Thermoregulation in Dogs
with permission from
Allsorts' Dog Pictures
|Photographed by Robin
and Harold Winter.
Used with permission from Narnia Kennels.
Effects of Bed Rest on Humans
In humans prolonged bed rest causes a headward redistribution of fluids, vascular fluid-electrolyte shifts, decreases in vascular and total body water, reduction of muscle mass, increased fat content, negative balances of calcium and nitrogen, and changes in glucose tolerance. Diminished work capacity and increased rectal and esophageal temperatures are seen in bed-rested humans during exercise.
Restricted Activity in Dogs
Restricted activity in dogs has an effect on their thermal and metabolic responses to exercise. Confinement for eight weeks to cages limiting activity to standing, laying down, and slight forward and backward movement had the following effects on dogs:
Exercise training in dogs can have an effect on their physiological responses to exercise. After eight weeks of confinement an eight week training program consisting of an hour of exercise a day, six days a week had the following effects on dogs:
Dogs appear to become exhausted during exercise when their rectal
temperatures reach a certain level. This suggests that hyperthermia
due to exercise may be a major limiting factor of exercise performance
in dogs. In one study dogs were able to exercise for the longest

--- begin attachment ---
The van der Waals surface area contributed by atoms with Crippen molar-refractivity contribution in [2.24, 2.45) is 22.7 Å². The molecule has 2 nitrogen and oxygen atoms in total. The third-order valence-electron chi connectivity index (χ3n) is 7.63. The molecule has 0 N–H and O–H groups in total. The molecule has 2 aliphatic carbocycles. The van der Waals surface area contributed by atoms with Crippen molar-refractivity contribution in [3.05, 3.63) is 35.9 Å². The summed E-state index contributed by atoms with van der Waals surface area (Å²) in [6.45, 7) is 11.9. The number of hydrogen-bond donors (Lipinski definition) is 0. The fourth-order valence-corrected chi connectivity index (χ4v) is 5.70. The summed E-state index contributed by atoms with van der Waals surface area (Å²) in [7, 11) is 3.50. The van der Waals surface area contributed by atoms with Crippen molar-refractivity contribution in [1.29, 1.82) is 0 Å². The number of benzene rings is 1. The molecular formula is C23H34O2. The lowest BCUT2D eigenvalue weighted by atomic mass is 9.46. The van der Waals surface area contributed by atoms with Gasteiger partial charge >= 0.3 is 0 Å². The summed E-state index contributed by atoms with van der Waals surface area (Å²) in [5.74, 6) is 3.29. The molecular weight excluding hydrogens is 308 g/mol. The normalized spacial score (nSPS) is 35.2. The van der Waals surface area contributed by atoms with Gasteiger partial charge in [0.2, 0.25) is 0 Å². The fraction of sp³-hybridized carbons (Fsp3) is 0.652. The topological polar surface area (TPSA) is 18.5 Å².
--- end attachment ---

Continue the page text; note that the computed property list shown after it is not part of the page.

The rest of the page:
amount of time before exhaustion and use the highest amount of available
muscle glycogen during exercise after eight weeks of exercise training.
The dogs exercised for the least amount of time before exhaustion and used
the least amount of available muscle glycogen during exercise after
eight weeks of restricted activity. A possible cause of the decreased
use of muscle glycogen after restricted activity is that hyperthermia caused
exhaustion before muscle glycogen use was maximized. The differences
between rates of increase in rectal temperature in dogs after restricted
activity and after exercise training appear to cause differences in exercise
endurances because of the affect of rate of rectal temperature increase
on hyperthermia. Thus, dogs with higher rates of increase in rectal
temperature can endure less exercise than dogs with lower rates because
hyperthermia sets in more quickly as rate increases (Nazar
et al. 1992).
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